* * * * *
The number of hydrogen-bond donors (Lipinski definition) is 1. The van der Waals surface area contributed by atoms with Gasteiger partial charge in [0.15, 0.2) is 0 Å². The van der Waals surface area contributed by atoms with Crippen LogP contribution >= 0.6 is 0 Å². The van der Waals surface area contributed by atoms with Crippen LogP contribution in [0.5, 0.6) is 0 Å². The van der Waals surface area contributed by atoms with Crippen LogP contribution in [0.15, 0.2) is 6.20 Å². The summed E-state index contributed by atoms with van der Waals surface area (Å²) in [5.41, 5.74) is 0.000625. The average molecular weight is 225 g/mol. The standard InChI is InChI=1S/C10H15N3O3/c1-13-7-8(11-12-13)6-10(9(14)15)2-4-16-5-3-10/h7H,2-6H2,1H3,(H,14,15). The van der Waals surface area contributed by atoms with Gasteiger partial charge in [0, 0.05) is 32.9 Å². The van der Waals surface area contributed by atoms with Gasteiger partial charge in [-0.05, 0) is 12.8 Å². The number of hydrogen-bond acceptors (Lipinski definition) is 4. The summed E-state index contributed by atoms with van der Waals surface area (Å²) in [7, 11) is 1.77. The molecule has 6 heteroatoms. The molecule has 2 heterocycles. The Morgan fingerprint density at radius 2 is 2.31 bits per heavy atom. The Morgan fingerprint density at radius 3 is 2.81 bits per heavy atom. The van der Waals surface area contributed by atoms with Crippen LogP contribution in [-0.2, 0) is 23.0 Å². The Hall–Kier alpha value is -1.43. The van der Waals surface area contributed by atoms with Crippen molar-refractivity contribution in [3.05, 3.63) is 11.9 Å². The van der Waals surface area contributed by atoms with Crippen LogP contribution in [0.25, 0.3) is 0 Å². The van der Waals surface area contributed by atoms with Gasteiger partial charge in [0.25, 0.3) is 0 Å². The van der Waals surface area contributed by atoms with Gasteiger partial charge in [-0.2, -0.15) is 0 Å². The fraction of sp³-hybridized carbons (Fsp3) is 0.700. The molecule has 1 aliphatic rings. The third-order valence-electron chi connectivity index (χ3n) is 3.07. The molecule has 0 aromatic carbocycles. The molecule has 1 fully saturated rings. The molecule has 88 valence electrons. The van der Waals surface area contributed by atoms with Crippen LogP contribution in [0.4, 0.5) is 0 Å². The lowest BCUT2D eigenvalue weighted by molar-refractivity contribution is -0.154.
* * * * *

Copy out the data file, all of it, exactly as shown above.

The number of hydrogen-bond donors (Lipinski definition) is 1. The van der Waals surface area contributed by atoms with Gasteiger partial charge in [0.15, 0.2) is 0 Å². The van der Waals surface area contributed by atoms with Crippen LogP contribution >= 0.6 is 0 Å². The van der Waals surface area contributed by atoms with Crippen LogP contribution in [0.5, 0.6) is 0 Å². The van der Waals surface area contributed by atoms with Crippen LogP contribution in [0.15, 0.2) is 6.20 Å². The summed E-state index contributed by atoms with van der Waals surface area (Å²) in [5.41, 5.74) is 0.000625. The average molecular weight is 225 g/mol. The standard InChI is InChI=1S/C10H15N3O3/c1-13-7-8(11-12-13)6-10(9(14)15)2-4-16-5-3-10/h7H,2-6H2,1H3,(H,14,15). The van der Waals surface area contributed by atoms with Gasteiger partial charge in [0, 0.05) is 32.9 Å². The van der Waals surface area contributed by atoms with Gasteiger partial charge in [-0.05, 0) is 12.8 Å². The number of hydrogen-bond acceptors (Lipinski definition) is 4. The summed E-state index contributed by atoms with van der Waals surface area (Å²) in [7, 11) is 1.77. The molecule has 6 heteroatoms. The molecule has 2 heterocycles. The Morgan fingerprint density at radius 2 is 2.31 bits per heavy atom. The Morgan fingerprint density at radius 3 is 2.81 bits per heavy atom. The van der Waals surface area contributed by atoms with Crippen LogP contribution in [-0.2, 0) is 23.0 Å². The Hall–Kier alpha value is -1.43. The van der Waals surface area contributed by atoms with Crippen molar-refractivity contribution in [3.05, 3.63) is 11.9 Å². The van der Waals surface area contributed by atoms with Crippen LogP contribution in [0.25, 0.3) is 0 Å². The van der Waals surface area contributed by atoms with Gasteiger partial charge in [0.25, 0.3) is 0 Å². The van der Waals surface area contributed by atoms with Gasteiger partial charge in [-0.2, -0.15) is 0 Å². The fraction of sp³-hybridized carbons (Fsp3) is 0.700. The molecule has 1 aliphatic rings. The third-order valence-electron chi connectivity index (χ3n) is 3.07. The molecule has 0 aromatic carbocycles. The molecule has 1 fully saturated rings. The molecule has 88 valence electrons. The van der Waals surface area contributed by atoms with Crippen LogP contribution in [0.4, 0.5) is 0 Å². The lowest BCUT2D eigenvalue weighted by molar-refractivity contribution is -0.154.